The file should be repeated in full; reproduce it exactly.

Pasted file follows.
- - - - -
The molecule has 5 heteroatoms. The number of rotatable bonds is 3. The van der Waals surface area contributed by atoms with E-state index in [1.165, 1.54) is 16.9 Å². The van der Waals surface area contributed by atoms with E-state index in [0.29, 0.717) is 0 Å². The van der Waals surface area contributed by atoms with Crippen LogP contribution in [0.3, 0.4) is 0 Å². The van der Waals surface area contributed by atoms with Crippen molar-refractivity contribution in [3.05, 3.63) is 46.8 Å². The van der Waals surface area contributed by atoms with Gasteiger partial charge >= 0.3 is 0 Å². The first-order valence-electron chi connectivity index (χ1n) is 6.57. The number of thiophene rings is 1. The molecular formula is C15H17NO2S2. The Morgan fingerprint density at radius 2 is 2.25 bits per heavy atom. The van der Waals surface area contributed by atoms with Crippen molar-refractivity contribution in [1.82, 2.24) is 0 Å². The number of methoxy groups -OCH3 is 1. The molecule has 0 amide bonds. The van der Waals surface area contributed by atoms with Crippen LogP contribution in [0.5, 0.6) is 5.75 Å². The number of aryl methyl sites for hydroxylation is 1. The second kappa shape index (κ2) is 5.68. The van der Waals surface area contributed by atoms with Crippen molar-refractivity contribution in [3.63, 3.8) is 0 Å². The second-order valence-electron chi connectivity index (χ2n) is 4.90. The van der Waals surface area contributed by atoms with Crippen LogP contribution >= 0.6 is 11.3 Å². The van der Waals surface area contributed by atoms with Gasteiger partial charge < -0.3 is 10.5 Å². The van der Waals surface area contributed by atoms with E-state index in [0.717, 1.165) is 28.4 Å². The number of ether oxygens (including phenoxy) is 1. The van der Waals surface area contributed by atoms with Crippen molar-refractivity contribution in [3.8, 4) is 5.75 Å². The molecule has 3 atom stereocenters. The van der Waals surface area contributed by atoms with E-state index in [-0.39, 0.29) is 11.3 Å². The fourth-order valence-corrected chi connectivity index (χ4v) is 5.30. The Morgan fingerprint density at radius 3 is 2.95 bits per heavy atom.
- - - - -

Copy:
The molecule has 5 heteroatoms. The number of rotatable bonds is 3. The van der Waals surface area contributed by atoms with E-state index in [1.165, 1.54) is 16.9 Å². The van der Waals surface area contributed by atoms with E-state index in [0.29, 0.717) is 0 Å². The van der Waals surface area contributed by atoms with Crippen LogP contribution in [0.3, 0.4) is 0 Å². The van der Waals surface area contributed by atoms with Crippen molar-refractivity contribution in [3.05, 3.63) is 46.8 Å². The van der Waals surface area contributed by atoms with Gasteiger partial charge >= 0.3 is 0 Å². The first-order valence-electron chi connectivity index (χ1n) is 6.57. The number of thiophene rings is 1. The molecular formula is C15H17NO2S2. The Morgan fingerprint density at radius 2 is 2.25 bits per heavy atom. The van der Waals surface area contributed by atoms with Crippen molar-refractivity contribution in [1.82, 2.24) is 0 Å². The number of methoxy groups -OCH3 is 1. The molecule has 0 amide bonds. The van der Waals surface area contributed by atoms with Crippen LogP contribution in [0.5, 0.6) is 5.75 Å². The number of aryl methyl sites for hydroxylation is 1. The second kappa shape index (κ2) is 5.68. The van der Waals surface area contributed by atoms with Crippen molar-refractivity contribution in [3.63, 3.8) is 0 Å². The second-order valence-electron chi connectivity index (χ2n) is 4.90. The van der Waals surface area contributed by atoms with Crippen LogP contribution >= 0.6 is 11.3 Å². The van der Waals surface area contributed by atoms with Gasteiger partial charge < -0.3 is 10.5 Å². The van der Waals surface area contributed by atoms with E-state index in [0.717, 1.165) is 28.4 Å². The number of ether oxygens (including phenoxy) is 1. The van der Waals surface area contributed by atoms with Crippen molar-refractivity contribution in [3.8, 4) is 5.75 Å². The molecule has 3 atom stereocenters. The van der Waals surface area contributed by atoms with E-state index in [-0.39, 0.29) is 11.3 Å². The fourth-order valence-corrected chi connectivity index (χ4v) is 5.30. The Morgan fingerprint density at radius 3 is 2.95 bits per heavy atom.